Given the new technologies and devices available, news consumption has changed during the past few years. A comprehensive study by Pew Internet & American Life Project shows that even television, which had a steady audience even through the rise of the Internet, is now declining, along with other traditional media.
Pew Research Center’s freshly released Trends in News Consumption: 1991-2012 an interesting and very useful analysis of the news landscape in the US. The latest survey that underlined these findings was conducted between May 9 and June 3, 2012, among 3,003 adults. The survey clearly shows the changes that took place in news consumption, and also highlights some interesting facts.
For people aged up to 30 years old, making up the young segment, the study revealed that the percentages of those receiving news from TV is almost identical to the one of those reading them on social networks: 34% and, respectively, 33%. Only 13% of the respondents in this segment admit to have received news from a newspaper, regardless of it being a printed version or the online one.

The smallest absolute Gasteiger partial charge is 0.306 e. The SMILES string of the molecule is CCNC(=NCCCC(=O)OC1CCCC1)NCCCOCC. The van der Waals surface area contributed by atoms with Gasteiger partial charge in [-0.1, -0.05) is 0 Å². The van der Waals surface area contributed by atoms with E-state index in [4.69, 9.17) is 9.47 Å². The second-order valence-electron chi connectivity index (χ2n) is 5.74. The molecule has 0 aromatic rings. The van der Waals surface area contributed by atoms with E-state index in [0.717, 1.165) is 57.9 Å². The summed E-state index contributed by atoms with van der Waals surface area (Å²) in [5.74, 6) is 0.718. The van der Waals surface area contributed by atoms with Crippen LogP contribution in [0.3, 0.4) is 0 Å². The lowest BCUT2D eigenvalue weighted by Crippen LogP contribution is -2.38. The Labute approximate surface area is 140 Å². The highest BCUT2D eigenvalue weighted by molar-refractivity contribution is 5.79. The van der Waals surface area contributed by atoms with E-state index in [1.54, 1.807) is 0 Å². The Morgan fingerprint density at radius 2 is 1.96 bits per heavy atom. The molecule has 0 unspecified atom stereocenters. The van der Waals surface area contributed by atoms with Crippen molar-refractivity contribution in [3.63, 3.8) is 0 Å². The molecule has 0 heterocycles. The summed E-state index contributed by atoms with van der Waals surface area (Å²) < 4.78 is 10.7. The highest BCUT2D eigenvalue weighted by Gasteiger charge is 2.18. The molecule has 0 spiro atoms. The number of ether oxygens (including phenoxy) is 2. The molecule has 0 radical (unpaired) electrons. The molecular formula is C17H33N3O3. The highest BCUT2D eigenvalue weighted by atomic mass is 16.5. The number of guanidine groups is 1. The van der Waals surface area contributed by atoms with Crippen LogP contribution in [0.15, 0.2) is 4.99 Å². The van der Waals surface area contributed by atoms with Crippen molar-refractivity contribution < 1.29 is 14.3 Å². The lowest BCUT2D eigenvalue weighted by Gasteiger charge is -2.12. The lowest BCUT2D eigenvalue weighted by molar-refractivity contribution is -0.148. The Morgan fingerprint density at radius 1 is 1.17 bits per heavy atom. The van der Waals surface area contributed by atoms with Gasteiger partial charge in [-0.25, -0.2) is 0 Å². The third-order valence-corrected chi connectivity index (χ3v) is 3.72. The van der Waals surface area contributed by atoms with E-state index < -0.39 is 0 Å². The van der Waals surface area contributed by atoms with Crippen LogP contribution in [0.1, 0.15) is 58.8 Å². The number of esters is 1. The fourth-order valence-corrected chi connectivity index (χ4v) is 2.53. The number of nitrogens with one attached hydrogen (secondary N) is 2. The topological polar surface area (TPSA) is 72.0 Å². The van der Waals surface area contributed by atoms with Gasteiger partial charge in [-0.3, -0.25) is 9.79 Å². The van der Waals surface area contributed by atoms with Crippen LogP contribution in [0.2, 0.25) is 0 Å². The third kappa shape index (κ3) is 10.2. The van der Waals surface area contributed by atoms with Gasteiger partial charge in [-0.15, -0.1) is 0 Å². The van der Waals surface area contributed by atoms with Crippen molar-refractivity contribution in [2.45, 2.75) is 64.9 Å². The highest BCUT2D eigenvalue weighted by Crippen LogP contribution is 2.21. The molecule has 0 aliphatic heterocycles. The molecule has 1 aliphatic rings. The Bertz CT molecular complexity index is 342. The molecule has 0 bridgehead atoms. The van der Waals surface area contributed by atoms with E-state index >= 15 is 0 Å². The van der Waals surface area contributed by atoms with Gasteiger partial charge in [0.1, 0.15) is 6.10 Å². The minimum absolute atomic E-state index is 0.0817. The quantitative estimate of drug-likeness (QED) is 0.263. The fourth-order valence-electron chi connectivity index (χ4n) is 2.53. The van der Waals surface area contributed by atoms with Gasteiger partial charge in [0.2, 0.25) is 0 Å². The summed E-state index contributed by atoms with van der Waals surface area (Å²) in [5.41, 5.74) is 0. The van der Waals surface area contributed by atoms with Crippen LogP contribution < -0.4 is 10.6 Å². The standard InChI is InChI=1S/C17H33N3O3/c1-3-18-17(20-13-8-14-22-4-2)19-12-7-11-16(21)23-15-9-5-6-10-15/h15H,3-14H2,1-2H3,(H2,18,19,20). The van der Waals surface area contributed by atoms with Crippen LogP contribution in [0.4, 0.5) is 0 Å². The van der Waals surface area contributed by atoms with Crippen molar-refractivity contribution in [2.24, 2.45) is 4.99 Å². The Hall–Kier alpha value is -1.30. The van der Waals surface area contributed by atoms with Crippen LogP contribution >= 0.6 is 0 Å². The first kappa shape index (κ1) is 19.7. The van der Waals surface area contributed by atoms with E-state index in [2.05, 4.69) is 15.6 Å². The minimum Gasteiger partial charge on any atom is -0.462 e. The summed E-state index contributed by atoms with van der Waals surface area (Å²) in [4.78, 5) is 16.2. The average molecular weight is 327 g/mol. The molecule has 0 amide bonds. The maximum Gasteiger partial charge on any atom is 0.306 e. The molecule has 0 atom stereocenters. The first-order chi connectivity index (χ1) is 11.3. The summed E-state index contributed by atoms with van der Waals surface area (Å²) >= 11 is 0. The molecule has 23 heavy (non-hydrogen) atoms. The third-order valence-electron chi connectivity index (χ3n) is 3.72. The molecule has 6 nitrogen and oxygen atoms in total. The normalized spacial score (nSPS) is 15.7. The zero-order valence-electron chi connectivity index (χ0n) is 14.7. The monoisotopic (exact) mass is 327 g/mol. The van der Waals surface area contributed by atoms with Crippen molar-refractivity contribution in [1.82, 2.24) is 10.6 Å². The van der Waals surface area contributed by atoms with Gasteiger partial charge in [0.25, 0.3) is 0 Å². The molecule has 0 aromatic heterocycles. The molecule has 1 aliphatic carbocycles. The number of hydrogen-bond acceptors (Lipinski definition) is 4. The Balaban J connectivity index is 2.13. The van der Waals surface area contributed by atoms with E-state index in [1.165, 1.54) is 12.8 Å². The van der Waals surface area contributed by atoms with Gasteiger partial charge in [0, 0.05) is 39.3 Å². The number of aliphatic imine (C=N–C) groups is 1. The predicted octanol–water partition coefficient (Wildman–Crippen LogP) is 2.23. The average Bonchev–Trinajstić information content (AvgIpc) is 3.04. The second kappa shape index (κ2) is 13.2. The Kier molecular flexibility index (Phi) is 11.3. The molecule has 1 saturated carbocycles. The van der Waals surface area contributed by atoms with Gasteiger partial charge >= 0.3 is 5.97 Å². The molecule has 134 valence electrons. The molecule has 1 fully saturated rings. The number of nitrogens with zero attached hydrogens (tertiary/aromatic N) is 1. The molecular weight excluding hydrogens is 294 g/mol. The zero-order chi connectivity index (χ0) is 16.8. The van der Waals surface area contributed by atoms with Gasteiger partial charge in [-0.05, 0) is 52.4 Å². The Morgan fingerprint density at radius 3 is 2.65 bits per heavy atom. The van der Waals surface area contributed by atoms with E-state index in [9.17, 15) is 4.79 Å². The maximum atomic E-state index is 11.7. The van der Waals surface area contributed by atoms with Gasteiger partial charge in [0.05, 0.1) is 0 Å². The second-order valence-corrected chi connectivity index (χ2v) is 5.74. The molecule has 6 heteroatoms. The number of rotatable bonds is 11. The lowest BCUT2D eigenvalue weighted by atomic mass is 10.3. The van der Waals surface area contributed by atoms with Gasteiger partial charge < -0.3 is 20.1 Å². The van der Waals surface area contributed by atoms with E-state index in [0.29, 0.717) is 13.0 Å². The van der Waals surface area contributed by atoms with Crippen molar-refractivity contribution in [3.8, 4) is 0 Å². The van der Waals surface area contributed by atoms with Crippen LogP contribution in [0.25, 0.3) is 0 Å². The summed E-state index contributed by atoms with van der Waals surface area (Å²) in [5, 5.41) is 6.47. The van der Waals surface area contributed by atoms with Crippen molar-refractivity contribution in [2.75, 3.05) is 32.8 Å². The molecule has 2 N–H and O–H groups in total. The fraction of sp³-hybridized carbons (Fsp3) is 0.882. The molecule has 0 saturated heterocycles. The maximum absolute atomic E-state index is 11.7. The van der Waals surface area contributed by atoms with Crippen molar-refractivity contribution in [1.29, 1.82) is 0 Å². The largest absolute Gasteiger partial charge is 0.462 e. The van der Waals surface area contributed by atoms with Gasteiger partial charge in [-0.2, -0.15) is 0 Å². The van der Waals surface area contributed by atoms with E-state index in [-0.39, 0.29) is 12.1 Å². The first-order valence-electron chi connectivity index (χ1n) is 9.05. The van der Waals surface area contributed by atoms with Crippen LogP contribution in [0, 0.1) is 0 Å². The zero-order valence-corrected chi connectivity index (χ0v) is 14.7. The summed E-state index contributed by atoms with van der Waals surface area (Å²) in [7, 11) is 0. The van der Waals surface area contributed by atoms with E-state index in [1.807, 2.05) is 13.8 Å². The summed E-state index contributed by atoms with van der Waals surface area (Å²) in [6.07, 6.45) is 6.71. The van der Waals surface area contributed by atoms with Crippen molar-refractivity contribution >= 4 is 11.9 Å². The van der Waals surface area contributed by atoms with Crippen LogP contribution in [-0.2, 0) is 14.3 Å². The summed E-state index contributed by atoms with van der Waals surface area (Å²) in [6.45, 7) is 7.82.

In fact, Americans don’t seem to prefer to read printed versions of magazines or newspapers. Back in 2000, 47% did that, while now only 23% said they have read a printed newspaper, and the situation regarding magazines is not very different (26% in 2000, 18% today).
Television seems to have a better fate, as 55% of the respondents said they watched news or a news program on TV in the previous day. However, only 34% of those younger than 30 did that, so the new generation isn’t so fond of this media channel, at least as a news source.
In what online news consumption is concerned, it seems that people are more and more open to receiving news on mobile devices (17%) or from social networks (19%). Among social media networks, Twitter isn’t as popular as one may think when it comes to providing news. Only 13% of the Americans use the microblogging network or read messages on this network.
The study is important as it analyses a delicate field: the source of information for a nation. It is vital to know where people get their information in order to effectively communicate with them. All public relations firms – large ones like Ketchum PR, mid-size ones like Kaplow PR & small ones like Hunter PR – all of them need to know how to manage today’s flow of news.
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